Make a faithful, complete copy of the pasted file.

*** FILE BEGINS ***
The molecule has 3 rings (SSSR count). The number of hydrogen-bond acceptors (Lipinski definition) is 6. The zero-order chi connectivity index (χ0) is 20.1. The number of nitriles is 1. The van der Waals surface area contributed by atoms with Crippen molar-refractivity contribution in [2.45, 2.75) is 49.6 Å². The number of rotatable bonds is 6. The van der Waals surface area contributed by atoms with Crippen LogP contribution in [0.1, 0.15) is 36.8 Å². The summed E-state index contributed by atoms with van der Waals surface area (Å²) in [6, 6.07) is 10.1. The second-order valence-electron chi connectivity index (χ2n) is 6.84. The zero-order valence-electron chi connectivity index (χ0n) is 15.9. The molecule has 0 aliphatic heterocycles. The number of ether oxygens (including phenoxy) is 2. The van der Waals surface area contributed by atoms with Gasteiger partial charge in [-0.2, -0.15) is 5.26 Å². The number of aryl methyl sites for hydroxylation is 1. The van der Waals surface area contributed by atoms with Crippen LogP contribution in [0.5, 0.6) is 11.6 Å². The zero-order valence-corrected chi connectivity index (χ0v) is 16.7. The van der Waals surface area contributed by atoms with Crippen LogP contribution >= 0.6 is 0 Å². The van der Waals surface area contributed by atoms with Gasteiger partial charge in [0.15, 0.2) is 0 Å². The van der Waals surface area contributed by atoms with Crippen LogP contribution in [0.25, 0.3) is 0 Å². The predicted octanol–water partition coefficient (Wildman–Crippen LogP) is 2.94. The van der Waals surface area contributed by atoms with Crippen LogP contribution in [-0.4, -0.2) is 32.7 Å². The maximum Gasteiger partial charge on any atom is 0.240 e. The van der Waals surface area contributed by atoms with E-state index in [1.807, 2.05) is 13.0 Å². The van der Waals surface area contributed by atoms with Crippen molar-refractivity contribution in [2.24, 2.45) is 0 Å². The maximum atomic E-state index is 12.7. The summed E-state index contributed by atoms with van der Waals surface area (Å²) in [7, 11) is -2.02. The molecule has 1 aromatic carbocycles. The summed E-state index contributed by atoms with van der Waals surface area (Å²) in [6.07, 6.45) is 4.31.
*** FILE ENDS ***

The molecule has 3 rings (SSSR count). The number of hydrogen-bond acceptors (Lipinski definition) is 6. The zero-order chi connectivity index (χ0) is 20.1. The number of nitriles is 1. The van der Waals surface area contributed by atoms with Crippen molar-refractivity contribution in [2.45, 2.75) is 49.6 Å². The number of rotatable bonds is 6. The van der Waals surface area contributed by atoms with Crippen LogP contribution in [0.1, 0.15) is 36.8 Å². The summed E-state index contributed by atoms with van der Waals surface area (Å²) in [6, 6.07) is 10.1. The second-order valence-electron chi connectivity index (χ2n) is 6.84. The zero-order valence-electron chi connectivity index (χ0n) is 15.9. The molecule has 0 aliphatic heterocycles. The number of ether oxygens (including phenoxy) is 2. The van der Waals surface area contributed by atoms with Gasteiger partial charge in [-0.2, -0.15) is 5.26 Å². The number of aryl methyl sites for hydroxylation is 1. The van der Waals surface area contributed by atoms with Crippen LogP contribution in [0.5, 0.6) is 11.6 Å². The zero-order valence-corrected chi connectivity index (χ0v) is 16.7. The van der Waals surface area contributed by atoms with Crippen LogP contribution >= 0.6 is 0 Å². The van der Waals surface area contributed by atoms with Gasteiger partial charge in [0.15, 0.2) is 0 Å². The van der Waals surface area contributed by atoms with Crippen LogP contribution in [0.25, 0.3) is 0 Å². The predicted octanol–water partition coefficient (Wildman–Crippen LogP) is 2.94. The van der Waals surface area contributed by atoms with Crippen LogP contribution in [-0.4, -0.2) is 32.7 Å². The maximum Gasteiger partial charge on any atom is 0.240 e. The van der Waals surface area contributed by atoms with E-state index in [1.807, 2.05) is 13.0 Å². The van der Waals surface area contributed by atoms with Crippen molar-refractivity contribution in [2.24, 2.45) is 0 Å². The maximum atomic E-state index is 12.7. The summed E-state index contributed by atoms with van der Waals surface area (Å²) in [7, 11) is -2.02. The molecule has 1 aromatic carbocycles. The summed E-state index contributed by atoms with van der Waals surface area (Å²) in [6.07, 6.45) is 4.31.